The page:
There is an African Proverb that says “If you want to go quickly, go alone. If you want to go far, go together.” You see if you want your teams to go farther than they have ever gone, a unified team of diverse people will get you there.


Why so complicated? Simplify.

complicated simpleWhen Ford sold the Model T in 1908 it was the first mass-produced car for the middle class. Henry Ford had a simple vision, “I will build a car for the great multitude. It will be large enough for the family, but small enough for the individual to run and care for. It will be constructed of the best material, by the best men to be hired, after the simplest designs that modern engineering can devise…” When demand for the Model T increased dramatically in 1913, Ford switched to using only black paint to increase the efficiency of the assembly line and to keep prices affordable. It is here that Henry Ford is often quoted as saying, “Any customer can have any color paint as long as it’s black.” It was a simple vision.

By 2006 Ford was selling cars under nine different brands in six continents. It had become a much more complicated business and Ford lost $12.6 billion that year, the year that Alan Mulally became the CEO and began what would become one of the greatest turnarounds in business history.

Mulally re-focused Ford to simplify the business and return to profit using the same process he used as the CEO of Boeing, the same process that other great leaders had used in the past: Simplify the Message, Simplify the Schedule, and Simplify the Measurements. If you find yourself in a business that has gotten to complicated, take a look at this three-step process.

Simplify the message

Steve Jobs was a master at simple messaging. From the Apple logo to every new product release, the message was clear and easy to understand. Jobs said, “Simple can be harder than complex. You have to work hard to get your thinking clean to make it simple. But it’s worth it in the end because once you get there, you can move mountains.”

Alan Mulally started with harkening back to the simpler time of the Model T. Henry Ford envisioned, “Opening the highways for all mankind,” According to Mulally, you have to figure out a way to, “Get every employee to understand the vision of the company, buy in to the plan, and feel supported in their jobs.”

Mulally introduced a simple message called One Ford. “One Ford optimizes our collective strength by aligning our efforts toward a common definition of success, with a clear focus on the skills and behaviors we must develop to accomplish One Team, One Plan, One Goal,”  This would bring all the global businesses together to more efficiently and effectively achieve success.  This included simple behaviors that were fundamental to One Ford: Foster Functional and Technical Excellence, Own Working Together, Role Model Ford Values, Deliver Results.

Simplify the schedule

Jim Rohn is best known for being a bestselling author and motivational speaker. He began his career as an entrepreneur in the direct selling business where he learned his craft and developed methods for success. Rohn’s simple method for success is stated as follows, “Success is nothing more than a few simple disciplines practiced every day”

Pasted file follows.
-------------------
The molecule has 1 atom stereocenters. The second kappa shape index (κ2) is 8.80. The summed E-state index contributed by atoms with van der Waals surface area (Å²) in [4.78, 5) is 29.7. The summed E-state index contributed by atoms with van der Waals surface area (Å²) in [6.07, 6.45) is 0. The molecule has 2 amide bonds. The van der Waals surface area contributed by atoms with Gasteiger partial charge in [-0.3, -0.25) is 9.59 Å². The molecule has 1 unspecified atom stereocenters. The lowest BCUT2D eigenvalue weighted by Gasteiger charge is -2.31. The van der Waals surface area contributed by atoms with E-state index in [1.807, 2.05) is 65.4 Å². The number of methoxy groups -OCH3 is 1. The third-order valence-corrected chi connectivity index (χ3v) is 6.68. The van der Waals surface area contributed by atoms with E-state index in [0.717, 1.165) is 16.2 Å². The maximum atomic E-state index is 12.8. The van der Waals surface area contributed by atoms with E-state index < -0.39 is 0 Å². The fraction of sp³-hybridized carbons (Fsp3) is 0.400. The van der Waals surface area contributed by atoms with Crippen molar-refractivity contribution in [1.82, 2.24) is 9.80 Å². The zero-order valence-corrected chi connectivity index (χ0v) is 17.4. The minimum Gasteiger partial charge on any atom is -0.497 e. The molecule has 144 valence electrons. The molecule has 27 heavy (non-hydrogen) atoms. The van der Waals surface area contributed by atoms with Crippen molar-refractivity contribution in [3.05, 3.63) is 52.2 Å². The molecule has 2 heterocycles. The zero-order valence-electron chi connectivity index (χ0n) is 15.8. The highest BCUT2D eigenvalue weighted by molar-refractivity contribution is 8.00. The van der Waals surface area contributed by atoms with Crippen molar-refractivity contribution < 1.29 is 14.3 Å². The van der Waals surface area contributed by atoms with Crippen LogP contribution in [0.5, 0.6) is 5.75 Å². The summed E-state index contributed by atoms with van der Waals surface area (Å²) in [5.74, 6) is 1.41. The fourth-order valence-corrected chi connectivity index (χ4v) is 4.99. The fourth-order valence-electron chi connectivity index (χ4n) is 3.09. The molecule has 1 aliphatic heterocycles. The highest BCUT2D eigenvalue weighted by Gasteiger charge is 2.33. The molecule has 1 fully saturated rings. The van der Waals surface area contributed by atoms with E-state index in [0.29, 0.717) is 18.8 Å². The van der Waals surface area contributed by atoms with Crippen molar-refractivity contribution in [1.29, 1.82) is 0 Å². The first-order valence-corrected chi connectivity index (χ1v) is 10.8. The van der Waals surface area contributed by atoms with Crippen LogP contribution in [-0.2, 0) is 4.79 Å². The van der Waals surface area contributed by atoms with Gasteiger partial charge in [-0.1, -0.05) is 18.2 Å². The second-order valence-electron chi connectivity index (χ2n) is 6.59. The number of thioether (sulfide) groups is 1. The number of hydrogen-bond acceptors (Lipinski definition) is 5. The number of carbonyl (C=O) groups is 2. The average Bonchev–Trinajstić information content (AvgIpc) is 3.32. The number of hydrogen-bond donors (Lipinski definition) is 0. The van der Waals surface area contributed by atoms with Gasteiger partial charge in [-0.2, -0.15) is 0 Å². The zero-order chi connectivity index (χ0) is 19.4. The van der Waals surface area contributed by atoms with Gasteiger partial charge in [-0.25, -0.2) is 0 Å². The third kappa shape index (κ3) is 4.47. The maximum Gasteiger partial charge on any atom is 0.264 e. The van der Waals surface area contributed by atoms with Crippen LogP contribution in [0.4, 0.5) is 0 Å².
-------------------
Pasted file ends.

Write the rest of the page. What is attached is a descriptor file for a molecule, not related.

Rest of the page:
Alan Mulally joined as the CEO of Ford during “Meeting Week.” This was the time of the month when all of the corporate meetings happened across one entire week; finance, sales, products and others. Mulally sat through the week then cancelled all of the meetings and replaced them with one weekly “Business Plan Review,” meeting where the strategic focus of the company would be reviewed all in one day. If problems were identified in this meeting, follow-up meetings would be scheduled to dig deeper and identify solutions.

This new meeting structure brought the entire company into focus for every executive to see, offer opinions and solutions in line with the One Ford message of working as One Team, with One Plan, and One Goal.

Simplify the measurements

Theodore Seuss Geisel, better known as Dr. Seuss, was the author of 51 books that sold over 600 million copies that were translated into 20 languages. His books covered deep, complicated subjects in simple ways that everyone from the youngest toddler to the oldest adult could understand. Seuss said, “Sometimes the questions are complicated and the answers are simple.”

When Mulally joined Ford in 2006, the automotive business was complicated, and it would remain complicated. But Mulally could handle complicated. When asked how he would handle auto manufacturing when a car has 10,000 moving parts, the former Boeing CEO responded, “An airplane has two million, and it has to stay up in the air.” The questions would remain complicated while the answers would be simple.

Gone were the long presentations during “Meeting Week” from every division and they were replaced with color coded charts in the “Business Plan Review” that showed the same data for each division so everyone knew if they were on track or not, where they were not, they would talk about how to get on track. Mulally is known to tell his team to, “Let the data set you free.” These simple measurements would foster greater unity across the whole team in line with the One Ford message of working as One Team, with One Plan, and One Goal.